Taking advantage of the nice weather yesterday I went for a little cycle up to Warwick Racecourse. The site can sometimes be a little sterile but at this time of the year it is alive with Skylark and Reed Bunting. The council have also being working hard to improve the area. By Jubilee Wood the reservoir has been re dug and opened out with a viewing area and a couple of scrapes have been dug on the common.
At the viewing station I paused to see what was about. The wood is always bristling with Chiffchaffs and Blackcaps and yesterday was no different. There was very little on the small reservoir except for a Coot and a Moorhen but as I sat there I heard a commotion in the reeds.
I have often stated that much of wildlife watching is just as much about the sounds as the sights. I knew instantly that the rustle in the reeds was a largeish animal ad given the fencing around the lake was unlikely to be one of the many dogs. The birds hadn't alarmed and so I was fairly sure it wasn't a Fox. Great Tits are usually excellent at spotting these predators and alerting everyone to their presence. I lifted myself up a little to get a better view over the bramble strewn fence and saw a male Muntjac, it was a fleeting glimpse as I was perched at top the wooden railing to the viewing point. I caught a quick glance as it stumbled by and then held my breathe as through the vegetation I could see it settle down in the sunlight.
Repositioning myself I cautiously found myself a better observation post and started to watch the deer which sat unconcerned perhaps 20 meters away. Of course it had its back to me but I managed to get a nice coupe of photos.
This lovely shot shows the fine structure of the fur the curve of the nose and the scent ducts beneath the eyes. But all is not as it seems.
This wasn't the first Muntjac I have seen, I have had close encounters before, all of them fleeting. Despite having no real predator in the UK Muntjac are still very skittish preferring to bolt and hide than risk it. Their 'fight or flight' response is dialled all the way up to 10 for flight. Sometimes young individuals can be curious but this individual whilst lacking the horns of a mature sexually active male was definitely not a youngster.
I learned very early on, probably by osmosis that if you can approach a wild British mammal then something is wrong. This deer I was convinced knew I was there. I wasn't especially quiet and we definitely made eye contact a few times. Was he relaxed with me? The fence between us certainly leant him a sense of security but there was more to it than that. As you can see the deer seems in good condition, the fur looks healthy and its of a good weight. However the deer was injured.
I scrolled back through my photos to look at the quick shot I got off when I first saw the deer.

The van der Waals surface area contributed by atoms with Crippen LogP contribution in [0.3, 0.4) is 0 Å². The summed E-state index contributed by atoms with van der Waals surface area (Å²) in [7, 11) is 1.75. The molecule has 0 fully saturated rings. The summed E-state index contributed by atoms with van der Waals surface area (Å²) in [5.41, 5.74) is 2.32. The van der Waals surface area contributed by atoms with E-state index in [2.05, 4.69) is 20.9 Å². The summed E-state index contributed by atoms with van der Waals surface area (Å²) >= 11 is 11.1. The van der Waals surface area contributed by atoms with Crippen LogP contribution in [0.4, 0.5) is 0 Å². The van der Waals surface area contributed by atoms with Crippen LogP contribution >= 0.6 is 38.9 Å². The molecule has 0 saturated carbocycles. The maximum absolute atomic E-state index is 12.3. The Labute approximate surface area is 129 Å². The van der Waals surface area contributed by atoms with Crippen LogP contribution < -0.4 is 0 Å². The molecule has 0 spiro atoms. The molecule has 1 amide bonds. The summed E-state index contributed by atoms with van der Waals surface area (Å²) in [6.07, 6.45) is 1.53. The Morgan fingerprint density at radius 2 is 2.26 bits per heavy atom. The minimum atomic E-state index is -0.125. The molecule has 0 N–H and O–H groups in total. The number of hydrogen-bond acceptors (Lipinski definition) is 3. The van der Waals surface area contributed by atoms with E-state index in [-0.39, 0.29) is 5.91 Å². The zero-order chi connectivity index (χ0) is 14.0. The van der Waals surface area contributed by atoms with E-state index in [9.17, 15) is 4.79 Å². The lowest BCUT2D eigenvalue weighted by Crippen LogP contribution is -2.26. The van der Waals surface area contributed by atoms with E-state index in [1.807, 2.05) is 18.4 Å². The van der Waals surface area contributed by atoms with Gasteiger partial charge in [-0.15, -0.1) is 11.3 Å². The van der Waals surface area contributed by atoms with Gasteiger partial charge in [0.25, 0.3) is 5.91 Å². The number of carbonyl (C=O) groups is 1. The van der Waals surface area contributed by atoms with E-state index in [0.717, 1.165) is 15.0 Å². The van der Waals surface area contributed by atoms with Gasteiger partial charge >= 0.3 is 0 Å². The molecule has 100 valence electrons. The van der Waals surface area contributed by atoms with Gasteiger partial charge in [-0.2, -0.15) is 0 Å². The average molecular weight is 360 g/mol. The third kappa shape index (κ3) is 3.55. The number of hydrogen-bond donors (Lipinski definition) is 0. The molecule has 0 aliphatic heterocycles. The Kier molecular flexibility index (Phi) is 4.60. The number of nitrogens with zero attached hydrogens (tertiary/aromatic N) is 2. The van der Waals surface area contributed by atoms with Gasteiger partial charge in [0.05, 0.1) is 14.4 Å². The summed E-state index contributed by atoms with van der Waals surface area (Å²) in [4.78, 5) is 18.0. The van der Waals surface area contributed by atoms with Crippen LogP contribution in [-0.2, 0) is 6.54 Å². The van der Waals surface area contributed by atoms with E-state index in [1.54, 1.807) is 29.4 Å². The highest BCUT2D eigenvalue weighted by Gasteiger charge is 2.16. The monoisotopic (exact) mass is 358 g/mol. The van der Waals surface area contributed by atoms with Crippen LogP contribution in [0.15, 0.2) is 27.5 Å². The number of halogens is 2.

I then zoomed in and saw that there was blood on the left front hoof, a little on the top of his head where he had obviously nuzzled the wound. A close up zoom revealed a fresh wound.
It is possibly the result of a car collision but seems more like an injury caused by jumping a fence. Mammals have a high pain threshold and the deer seemed completely un-phased when sat down. The biggest worry at the moment would be infection if it is able to heal up cleanly then the deer should be fine. Knowing that he needed rest I retreated. If I approached to try and help it would only panic it and it would run off causing more injury, much better to let it be and allow it to recover naturally, and if sadly it succumbs then it will provide nutrients for the rest of the ecosystem.
Its interesting to point out that from the first picture you would not be able to tell that the animal is injured, had its hoof not been injured I have no doubt that it would have run off or at the very least been a lot less comfortable with me. Sometimes its worth questioning a photo, they do not always tell a real story. It reminds me of a Great Skua that was hounded to death by Twitchers at Draycote. So intent were they on getting a good view or picture that it died of exhaustion. What then was the price of the photo, and would the story go along with the image, I doubt it.
99% of all wildlife watchers and photographers act responsibly but I think its worth interrogating images both as to how they were taken and what they represent. Any photo exploiting an animal should be listed as so.
So where do I stand on this picture I have taken. Once I knew it was injured I left it alone, it didn't need me watching it over the fence and adding to its stress. I left it for nature to take its course. But the photo, the top one, which is a beautiful portrait of the deer is not something I will ever enter into a competition or use for anything other than to highlight the subject as it was, the Muntjac only agreed to be photographed because it wasn't capable of running away. I had curtailed its choice and that is the sentiment that stays with the image, it is of compassion for the animal something that is not conveyed by the image. Perhaps we need extra metadata to photos to apply context.